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Pompeo says good outcome possible for both Turkey and Syrian Kurds

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U.S. Secretary of State Mike Pompeo said on Saturday he was optimistic that a “good outcome” could be reached between Turkey and Syrian Kurdish groups, after speaking to the Turkish foreign minister.

“We recognize the Turkish people’s right to defend their country from terrorists, but we also know that those … who are not terrorists and fighting alongside us for all this time deserve to be protected,” Pompeo told reporters.

“There are many details to be worked out but I am optimistic we can achieve a good outcome,” he said.

Relations between the two NATO allies have been strained over U.S. backing for the Kurdish YPG, which Turkey views as an extension of the outlawed Kurdistan Workers Party (PKK) waging a decades-long insurgency on Turkish soil.

Pompeo said his phone call with Foreign Minister Mevlut Cavusoglu involved several elements of U.S.-Turkey relations, including Syria and the detention of Americans in Turkey.

He said the U.S. envoy for Syria, Jim Jeffrey, had traveled to northeast Syria this week and would soon go to Ankara for talks, including on moving forward a UN-led political process to end the eight-year long conflict in Syria.

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He suggested that talks between Damascus and the Syrian Kurds could be part of a broader political solution in Syria.

“We hope we can turn the corner here,” Pompeo added.

Kurdish-led groups who control swathes of northern Syria fear an attack from Turkey in the wake of U.S. President Donald Trump’s decision to withdraw troops from their region. Turkey sees the Kurdish YPG militia close to its border as a security threat.

Trump’s decision to withdraw the troops hinges on Turkey’s cooperation to secure the northern border. But Turkish President Tayyip Erdogan has vowed to crush the Kurdish groups that have been effective in defeating Islamic State in Syria.

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Speaking in Abu Dhabi as part of a regional tour, Pompeo said the withdrawal of U.S. troops from Syria was a “tactical change” but the mission to destroy Islamic State and counter Iran’s influence remained the same.

In a speech in Cairo on Thursday, Pompeo vowed that the United States would “expel every last Iranian boot” from Syria, where Tehran is supporting Syrian President Bashar al-Assad.

“It’s an ambitious objective, but it is ours, and it is our mission,” he added.

The speech sought to lay out the Trump administration’s strategy for the Middle East and criticized former U.S. President Barack Obama, without naming him, for “fundamental misunderstandings” about the Middle East.

Pompeo said on Saturday the speech had not taken aim at individuals but rather the ideas of the previous administration, adding that the Obama-era policies opened the way for Islamic State and the spread of Iran’s influence in the region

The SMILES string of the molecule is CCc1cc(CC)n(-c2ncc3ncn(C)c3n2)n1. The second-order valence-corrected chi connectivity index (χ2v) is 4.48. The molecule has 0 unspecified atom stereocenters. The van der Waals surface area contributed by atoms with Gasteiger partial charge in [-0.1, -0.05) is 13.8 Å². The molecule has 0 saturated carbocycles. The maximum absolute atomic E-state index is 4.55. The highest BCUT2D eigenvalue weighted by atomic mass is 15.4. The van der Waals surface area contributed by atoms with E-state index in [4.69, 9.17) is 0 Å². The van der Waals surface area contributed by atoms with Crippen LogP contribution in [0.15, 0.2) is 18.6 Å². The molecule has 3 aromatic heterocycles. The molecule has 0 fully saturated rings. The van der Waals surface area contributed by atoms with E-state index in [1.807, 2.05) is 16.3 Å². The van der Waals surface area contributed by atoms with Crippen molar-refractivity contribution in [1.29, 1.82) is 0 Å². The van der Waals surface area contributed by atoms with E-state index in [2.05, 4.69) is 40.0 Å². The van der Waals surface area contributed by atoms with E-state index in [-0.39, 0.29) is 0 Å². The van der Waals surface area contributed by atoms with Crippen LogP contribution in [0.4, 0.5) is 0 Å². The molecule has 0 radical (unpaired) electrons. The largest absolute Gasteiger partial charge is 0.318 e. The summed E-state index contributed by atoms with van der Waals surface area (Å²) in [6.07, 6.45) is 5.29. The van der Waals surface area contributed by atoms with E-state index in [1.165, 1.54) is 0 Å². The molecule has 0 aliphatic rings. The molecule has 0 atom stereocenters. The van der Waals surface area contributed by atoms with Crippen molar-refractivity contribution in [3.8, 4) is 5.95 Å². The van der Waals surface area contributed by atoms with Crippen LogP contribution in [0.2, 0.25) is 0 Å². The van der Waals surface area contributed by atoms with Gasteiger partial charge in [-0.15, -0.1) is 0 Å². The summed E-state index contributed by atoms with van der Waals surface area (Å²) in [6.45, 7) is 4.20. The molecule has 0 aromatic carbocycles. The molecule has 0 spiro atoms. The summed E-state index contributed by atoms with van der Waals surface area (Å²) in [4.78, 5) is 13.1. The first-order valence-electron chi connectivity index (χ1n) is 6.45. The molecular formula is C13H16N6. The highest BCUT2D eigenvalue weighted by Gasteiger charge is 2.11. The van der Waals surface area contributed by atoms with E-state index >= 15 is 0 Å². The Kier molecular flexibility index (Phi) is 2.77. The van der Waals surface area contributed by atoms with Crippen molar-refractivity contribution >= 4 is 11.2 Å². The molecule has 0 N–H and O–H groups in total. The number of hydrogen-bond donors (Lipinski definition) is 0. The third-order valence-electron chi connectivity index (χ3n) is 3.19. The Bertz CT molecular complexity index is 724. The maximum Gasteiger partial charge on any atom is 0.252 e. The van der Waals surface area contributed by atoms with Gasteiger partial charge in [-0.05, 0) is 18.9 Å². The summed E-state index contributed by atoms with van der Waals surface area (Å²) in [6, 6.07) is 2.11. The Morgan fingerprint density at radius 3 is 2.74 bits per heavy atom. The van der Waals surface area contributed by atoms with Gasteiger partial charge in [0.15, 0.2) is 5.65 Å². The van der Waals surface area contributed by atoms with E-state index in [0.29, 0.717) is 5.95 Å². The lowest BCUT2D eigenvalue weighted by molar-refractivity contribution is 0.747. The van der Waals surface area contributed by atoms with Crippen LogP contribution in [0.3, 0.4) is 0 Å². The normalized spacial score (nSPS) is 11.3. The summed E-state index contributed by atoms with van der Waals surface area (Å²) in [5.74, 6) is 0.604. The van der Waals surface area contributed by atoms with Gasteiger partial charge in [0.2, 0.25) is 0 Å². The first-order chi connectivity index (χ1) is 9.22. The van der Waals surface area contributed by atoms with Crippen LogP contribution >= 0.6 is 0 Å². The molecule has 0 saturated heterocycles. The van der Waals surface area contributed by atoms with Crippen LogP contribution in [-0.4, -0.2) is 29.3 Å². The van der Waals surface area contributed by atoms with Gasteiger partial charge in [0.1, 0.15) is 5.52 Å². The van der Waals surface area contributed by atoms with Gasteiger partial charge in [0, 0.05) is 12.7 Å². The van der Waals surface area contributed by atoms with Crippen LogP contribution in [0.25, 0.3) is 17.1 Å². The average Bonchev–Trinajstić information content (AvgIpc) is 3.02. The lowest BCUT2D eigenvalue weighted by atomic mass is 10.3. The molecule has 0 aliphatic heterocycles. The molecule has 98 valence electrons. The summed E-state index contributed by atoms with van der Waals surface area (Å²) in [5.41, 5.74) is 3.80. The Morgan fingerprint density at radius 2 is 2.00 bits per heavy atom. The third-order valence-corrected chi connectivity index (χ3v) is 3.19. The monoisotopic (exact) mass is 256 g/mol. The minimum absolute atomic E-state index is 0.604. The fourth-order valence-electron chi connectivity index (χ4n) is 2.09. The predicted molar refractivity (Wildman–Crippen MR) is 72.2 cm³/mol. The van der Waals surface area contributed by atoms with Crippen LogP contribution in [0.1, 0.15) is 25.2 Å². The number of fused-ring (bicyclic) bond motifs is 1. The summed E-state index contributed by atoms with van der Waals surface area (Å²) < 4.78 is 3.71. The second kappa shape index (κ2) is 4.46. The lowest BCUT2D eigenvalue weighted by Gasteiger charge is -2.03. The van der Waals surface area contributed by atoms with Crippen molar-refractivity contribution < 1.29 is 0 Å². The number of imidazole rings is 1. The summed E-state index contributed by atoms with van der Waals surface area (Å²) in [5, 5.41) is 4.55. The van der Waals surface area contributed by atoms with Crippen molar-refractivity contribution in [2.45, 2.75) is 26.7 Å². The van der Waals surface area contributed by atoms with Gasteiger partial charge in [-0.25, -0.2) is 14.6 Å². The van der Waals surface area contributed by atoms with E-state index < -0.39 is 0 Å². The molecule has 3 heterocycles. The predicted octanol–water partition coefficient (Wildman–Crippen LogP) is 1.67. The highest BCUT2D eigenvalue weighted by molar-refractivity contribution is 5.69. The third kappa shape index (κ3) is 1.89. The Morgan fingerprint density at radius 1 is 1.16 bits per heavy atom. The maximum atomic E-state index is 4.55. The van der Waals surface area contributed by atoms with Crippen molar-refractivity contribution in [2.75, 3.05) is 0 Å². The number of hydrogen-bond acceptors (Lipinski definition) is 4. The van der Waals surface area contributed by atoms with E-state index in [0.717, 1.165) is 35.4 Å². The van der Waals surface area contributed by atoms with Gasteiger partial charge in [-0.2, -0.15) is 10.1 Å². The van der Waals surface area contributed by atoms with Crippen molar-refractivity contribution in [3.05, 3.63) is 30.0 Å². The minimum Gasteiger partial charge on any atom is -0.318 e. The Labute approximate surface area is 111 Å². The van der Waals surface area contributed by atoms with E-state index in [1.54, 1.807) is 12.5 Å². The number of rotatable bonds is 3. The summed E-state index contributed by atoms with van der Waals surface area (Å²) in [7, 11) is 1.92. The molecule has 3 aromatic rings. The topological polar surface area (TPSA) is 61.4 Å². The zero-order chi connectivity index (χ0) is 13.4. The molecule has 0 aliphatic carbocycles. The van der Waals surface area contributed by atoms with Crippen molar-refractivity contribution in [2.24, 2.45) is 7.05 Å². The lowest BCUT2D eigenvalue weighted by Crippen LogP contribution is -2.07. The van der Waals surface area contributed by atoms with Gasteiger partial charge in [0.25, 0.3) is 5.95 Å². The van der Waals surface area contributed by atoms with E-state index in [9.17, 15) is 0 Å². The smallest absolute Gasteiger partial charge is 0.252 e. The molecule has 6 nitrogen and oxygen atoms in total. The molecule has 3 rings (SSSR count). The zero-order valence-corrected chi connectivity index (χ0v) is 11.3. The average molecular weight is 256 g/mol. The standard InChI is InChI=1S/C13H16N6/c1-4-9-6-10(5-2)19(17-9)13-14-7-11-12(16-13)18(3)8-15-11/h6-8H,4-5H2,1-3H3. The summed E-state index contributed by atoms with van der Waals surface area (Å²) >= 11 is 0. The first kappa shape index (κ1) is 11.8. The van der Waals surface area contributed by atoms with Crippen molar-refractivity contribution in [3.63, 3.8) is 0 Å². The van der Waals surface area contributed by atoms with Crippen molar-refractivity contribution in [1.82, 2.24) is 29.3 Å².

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Impressionism’s ‘forgotten woman’ shines in new Paris show

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The first major show of Berthe Morisot's paintings in France in nearly 80 years puts the forgotten woman of Impressionism back at the centre of the movement she helped found.

One damning review of the first exhibition by the group that would revolutionise art blasted that it was no more than "five or six lunatics of which one is a woman ...[whose] feminine grace is maintained amid the outpourings of a delirious mind."

That 1874 show included such soon-to-be art giants as Monet and Manet, whose brother Eugene later married Morisot.

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Scientists find earliest clues of Parkinson’s in brain

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Scientists said Thursday they had found the earliest signs of Parkinson's disease in the brain years before patients show any symptoms, a discovery that could eventually lead to better screening for at-risk people.

Parkinson's, a neurodegenerative disorder that causes patients movement and cognitive problems, is estimated to effect up to 10 million people worldwide.

It is diagnosed by a build-up in the brain of a specific protein, a-synuclein, the cause of which is unclear.

However some people are born with a genetic mutation that makes them almost certain to develop the disease at some stage in their life.

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‘Out of his depth’: Trump holding back on Iran because he understands it’s harder than ‘swinging’ at a primary foe

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During a discussion on news that Iran has shot down a U.S. drone over international airspace on CNN, New York Times White House correspondent Maggie Haberman explained that Donald Trump is in no rush to respond militarily because, for once, he knows he's "out of his depth."

Speaking with hosts John Berman and Alisyn Camerota, Habermann said that the president will likely get advice from national security adviser John Bolton to push back militarily, but that Trump doesn't seem interested in taking on as large a task as going to war.

"He usually responds to a provocation when it's a smaller thing that he can punch and knock down," Haberman explained. "He's pretty aware he can't actually do that with Iran. So I don't think you're going to see the typical, you know, as if he were swinging back at a primary foe. I think he is going to actually be a little more careful in what he says."

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